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help-friends parents living in squalor

(17 Posts)
sallybee30 Fri 25-Nov-16 19:34:15

posting for a friend who cant cope any more-and I just don't know how to help her. her parents have always liked a drink, her mum has carried on in moderation but her dad has been drinking to excess several years and now has cirrhosis and alcoholic dementia. he has been sectioned for severe self neglect and malnutrition a few months ago but the psychiatrist said this week that he has capacity to choose and social services say they will get someone to do the cleaning, that's about it, but he sends everyone away. The GP arranged for them to visit but says he cant make him go into hospital. the house is filthy and he's incontinent everywhere as he just sits on the sofa as he's so weak and hasn't changed his clothes or washed for weeks. my friend cant face going round any more and her mum just sits saying she cannot cope, is there really nothing else any service can offer? I feel like telling her to call 999 but I know that's stupid. any advice appreciated!

ChocAddict2016 Tue 06-Dec-16 08:13:05

I have read your post a few times

Maybe you should repost your question in AIBU section so that more people can offer you some advice

There must me ways that help can be provided for both of the parents

DoItTooJulia Tue 06-Dec-16 08:21:31

It is very difficult to get help for people that don't want it-SS can't force a standard of living on people that they deem capable of making their own decision about it.

Do they own their own home? Because if it is a council or HA property it is easier to get help because they may be breaking the terms of their tenancy.

If the house smells and has rodents and is affecting a neighbour they may complain to EH who can use statutory powers to clear out the house, no matter the ownership.

It sounds to me like the underlying issues need addressing in conjunction with the squalor. If they're not addressed the house will revert to squalor pretty quickly.

Your friend needs to get all the info together about her parents potential future options. Are they going to be able to continue to live independently for much longer? If not she needs to get everything researched for the next step.

flowers it is very difficult and soul destroying.

whataboutbob Tue 06-Dec-16 18:31:25

I agree that it is very hard to enforce hygiene on adults who are not interested, and generally in cases of hoarding etc councils only get involved if there is a public health risk eg rodents. However it seems to me both parents fall into the category of "vulnerable adults" and there doesn't seem to be anything in place to safeguard them. The home is clearly not a safe, hygienic place and the only viable alternative, as they can't maintain it/ look after themselves/ let people in to help is for them to go into residential care. Sometimes the move is precipitated by a hospital admission. It's likely that sooner or later one of them will develop something requiring an admission. A plan might be to take photos of the home( looking as ghastly as possible) to have as evidence once they are in hospital. Use these in discussions with hospital social workers/ discharge nurses etc. Your friend needs to decide whether she wants to push to get her parents out of there, no matter their protests, or leave them to it. Either option has its downsides. t's an awful situation for her to be in.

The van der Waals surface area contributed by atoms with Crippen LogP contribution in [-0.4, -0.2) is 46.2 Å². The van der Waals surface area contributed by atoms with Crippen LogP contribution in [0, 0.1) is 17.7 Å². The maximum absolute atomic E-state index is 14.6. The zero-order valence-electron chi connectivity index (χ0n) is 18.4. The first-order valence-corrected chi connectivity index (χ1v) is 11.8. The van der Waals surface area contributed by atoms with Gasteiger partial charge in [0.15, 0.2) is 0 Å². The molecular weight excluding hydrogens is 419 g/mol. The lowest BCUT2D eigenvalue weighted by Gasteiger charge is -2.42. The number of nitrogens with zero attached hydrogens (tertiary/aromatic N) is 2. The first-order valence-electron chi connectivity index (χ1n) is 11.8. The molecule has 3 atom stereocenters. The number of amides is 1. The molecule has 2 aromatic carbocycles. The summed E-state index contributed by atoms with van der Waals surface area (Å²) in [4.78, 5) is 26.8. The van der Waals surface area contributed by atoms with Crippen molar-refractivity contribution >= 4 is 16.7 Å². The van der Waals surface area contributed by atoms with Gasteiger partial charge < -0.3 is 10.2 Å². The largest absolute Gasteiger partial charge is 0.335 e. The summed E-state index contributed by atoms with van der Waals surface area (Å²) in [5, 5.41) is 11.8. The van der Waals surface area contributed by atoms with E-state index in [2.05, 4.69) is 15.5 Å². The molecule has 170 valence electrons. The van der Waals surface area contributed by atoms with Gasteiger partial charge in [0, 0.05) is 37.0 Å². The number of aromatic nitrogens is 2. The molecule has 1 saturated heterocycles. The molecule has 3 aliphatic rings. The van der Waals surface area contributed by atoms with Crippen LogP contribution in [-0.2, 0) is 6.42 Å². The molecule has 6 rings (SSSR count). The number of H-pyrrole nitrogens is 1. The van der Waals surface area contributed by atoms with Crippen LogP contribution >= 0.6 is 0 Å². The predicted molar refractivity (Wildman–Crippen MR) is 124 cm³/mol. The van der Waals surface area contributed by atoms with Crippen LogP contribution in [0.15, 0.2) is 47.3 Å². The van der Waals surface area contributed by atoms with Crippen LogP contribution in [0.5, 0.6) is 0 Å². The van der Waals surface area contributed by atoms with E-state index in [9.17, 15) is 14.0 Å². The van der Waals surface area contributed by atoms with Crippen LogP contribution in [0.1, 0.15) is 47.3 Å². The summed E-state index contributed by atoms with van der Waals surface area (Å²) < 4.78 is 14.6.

juneau Tue 06-Dec-16 18:37:11

I'm baffled that someone with alcoholic dementia who is sitting his own waste is deemed competent to make his own choices. If I was the DD I think I'd contact Age UK for advice. If her parents were able to care for themselves satisfactorily then this issue wouldn't be arising, but this couple clearly need someone in authority to make some big decisions for them.

juneau Tue 06-Dec-16 18:41:53

Also - I suspect that he may have been sent home, because there aren't any other options and he's now 'bed-blocking' at a very busy time of year for hospitals. This is pretty common - someone reaches crisis and is admitted, then they're sorted out and sent home again. It sounds like he really needs residential care. Has your friend looked into that?

whataboutbob Tue 06-Dec-16 21:24:24

I agree Juneau however as capacity assessors are fond of repeating " people are free to make unwise decisions for themselves". If they are not too cognitively impaired, and understand the consequences of their decisions then people will often be left to go back to very unsatisfactory living conditions. In my experience the bar for capacity tends to be set fairly low. As the Dad has dementia though at some point he won't have capacity anymore and services will have to step in.

sallybee30 Fri 09-Dec-16 21:37:06

thanks for the replies, yes I should have posted it elsewhere, the dad has now been admitted to hospital after falling over and was confused when the ambulance came and he's stayed in mainly because he cant abscond as he cant walk at the moment.the hospital is doing "deprivation of liberty" assessment, not sure what it means but also the landlord had just served an eviction notice due to the disgusting its not a happy ending but at least things have moved on,not sure what would have happened otherwise